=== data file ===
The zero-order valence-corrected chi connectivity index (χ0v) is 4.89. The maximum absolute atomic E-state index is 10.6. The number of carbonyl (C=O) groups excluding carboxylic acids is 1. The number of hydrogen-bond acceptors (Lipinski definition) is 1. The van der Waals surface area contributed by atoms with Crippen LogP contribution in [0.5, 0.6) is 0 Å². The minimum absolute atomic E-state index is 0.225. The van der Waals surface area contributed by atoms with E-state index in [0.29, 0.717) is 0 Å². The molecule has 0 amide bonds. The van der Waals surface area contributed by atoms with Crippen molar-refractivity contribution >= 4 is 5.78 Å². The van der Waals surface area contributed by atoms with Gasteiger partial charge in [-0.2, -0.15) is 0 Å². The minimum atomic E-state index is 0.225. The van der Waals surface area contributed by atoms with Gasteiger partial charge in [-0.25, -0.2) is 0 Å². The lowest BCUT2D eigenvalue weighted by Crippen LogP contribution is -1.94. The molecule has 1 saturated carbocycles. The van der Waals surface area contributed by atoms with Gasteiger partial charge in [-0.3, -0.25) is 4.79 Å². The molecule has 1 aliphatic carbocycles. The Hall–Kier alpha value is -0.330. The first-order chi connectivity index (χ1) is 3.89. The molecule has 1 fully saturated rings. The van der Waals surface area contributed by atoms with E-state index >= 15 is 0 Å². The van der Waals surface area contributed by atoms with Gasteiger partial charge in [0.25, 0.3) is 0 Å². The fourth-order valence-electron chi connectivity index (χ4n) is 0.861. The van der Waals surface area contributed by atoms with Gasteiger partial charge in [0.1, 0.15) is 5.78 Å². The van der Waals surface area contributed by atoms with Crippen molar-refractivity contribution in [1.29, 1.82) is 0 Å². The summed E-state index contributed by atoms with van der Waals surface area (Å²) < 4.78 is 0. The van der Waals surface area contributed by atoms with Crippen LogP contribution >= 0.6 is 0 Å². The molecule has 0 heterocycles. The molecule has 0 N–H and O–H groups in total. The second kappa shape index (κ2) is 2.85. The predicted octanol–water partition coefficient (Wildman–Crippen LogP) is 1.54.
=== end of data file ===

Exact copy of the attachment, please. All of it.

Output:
The zero-order valence-corrected chi connectivity index (χ0v) is 4.89. The maximum absolute atomic E-state index is 10.6. The number of carbonyl (C=O) groups excluding carboxylic acids is 1. The number of hydrogen-bond acceptors (Lipinski definition) is 1. The van der Waals surface area contributed by atoms with Crippen LogP contribution in [0.5, 0.6) is 0 Å². The minimum absolute atomic E-state index is 0.225. The van der Waals surface area contributed by atoms with E-state index in [0.29, 0.717) is 0 Å². The molecule has 0 amide bonds. The van der Waals surface area contributed by atoms with Crippen molar-refractivity contribution >= 4 is 5.78 Å². The van der Waals surface area contributed by atoms with Gasteiger partial charge in [-0.2, -0.15) is 0 Å². The minimum atomic E-state index is 0.225. The van der Waals surface area contributed by atoms with Gasteiger partial charge in [-0.25, -0.2) is 0 Å². The lowest BCUT2D eigenvalue weighted by Crippen LogP contribution is -1.94. The molecule has 1 saturated carbocycles. The van der Waals surface area contributed by atoms with Gasteiger partial charge in [-0.3, -0.25) is 4.79 Å². The molecule has 1 aliphatic carbocycles. The Hall–Kier alpha value is -0.330. The first-order chi connectivity index (χ1) is 3.89. The molecule has 1 fully saturated rings. The van der Waals surface area contributed by atoms with E-state index >= 15 is 0 Å². The van der Waals surface area contributed by atoms with Gasteiger partial charge in [0.25, 0.3) is 0 Å². The fourth-order valence-electron chi connectivity index (χ4n) is 0.861. The van der Waals surface area contributed by atoms with Gasteiger partial charge in [0.1, 0.15) is 5.78 Å². The van der Waals surface area contributed by atoms with Crippen molar-refractivity contribution in [1.29, 1.82) is 0 Å². The summed E-state index contributed by atoms with van der Waals surface area (Å²) < 4.78 is 0. The van der Waals surface area contributed by atoms with Crippen LogP contribution >= 0.6 is 0 Å². The molecule has 0 heterocycles. The molecule has 0 N–H and O–H groups in total. The second kappa shape index (κ2) is 2.85. The predicted octanol–water partition coefficient (Wildman–Crippen LogP) is 1.54.